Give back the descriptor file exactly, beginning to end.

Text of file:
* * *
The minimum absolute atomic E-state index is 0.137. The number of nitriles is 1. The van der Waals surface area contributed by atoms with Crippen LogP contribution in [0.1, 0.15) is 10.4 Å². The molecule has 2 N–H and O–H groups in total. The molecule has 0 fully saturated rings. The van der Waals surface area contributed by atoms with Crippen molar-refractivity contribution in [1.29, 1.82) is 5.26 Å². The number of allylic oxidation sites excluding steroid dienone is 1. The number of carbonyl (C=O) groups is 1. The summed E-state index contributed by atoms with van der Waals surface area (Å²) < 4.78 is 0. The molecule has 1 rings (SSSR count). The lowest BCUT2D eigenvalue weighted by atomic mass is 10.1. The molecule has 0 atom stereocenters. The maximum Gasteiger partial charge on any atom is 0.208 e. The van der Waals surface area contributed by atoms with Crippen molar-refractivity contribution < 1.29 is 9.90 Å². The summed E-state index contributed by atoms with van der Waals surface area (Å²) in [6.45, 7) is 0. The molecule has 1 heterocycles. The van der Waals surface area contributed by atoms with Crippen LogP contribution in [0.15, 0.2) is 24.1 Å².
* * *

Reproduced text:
The minimum absolute atomic E-state index is 0.137. The number of nitriles is 1. The van der Waals surface area contributed by atoms with Crippen LogP contribution in [0.1, 0.15) is 10.4 Å². The molecule has 2 N–H and O–H groups in total. The molecule has 0 fully saturated rings. The van der Waals surface area contributed by atoms with Crippen molar-refractivity contribution in [1.29, 1.82) is 5.26 Å². The number of allylic oxidation sites excluding steroid dienone is 1. The number of carbonyl (C=O) groups is 1. The summed E-state index contributed by atoms with van der Waals surface area (Å²) < 4.78 is 0. The molecule has 1 rings (SSSR count). The lowest BCUT2D eigenvalue weighted by atomic mass is 10.1. The molecule has 0 atom stereocenters. The maximum Gasteiger partial charge on any atom is 0.208 e. The van der Waals surface area contributed by atoms with Crippen molar-refractivity contribution < 1.29 is 9.90 Å². The summed E-state index contributed by atoms with van der Waals surface area (Å²) in [6.45, 7) is 0. The molecule has 1 heterocycles. The van der Waals surface area contributed by atoms with Crippen LogP contribution in [0.15, 0.2) is 24.1 Å².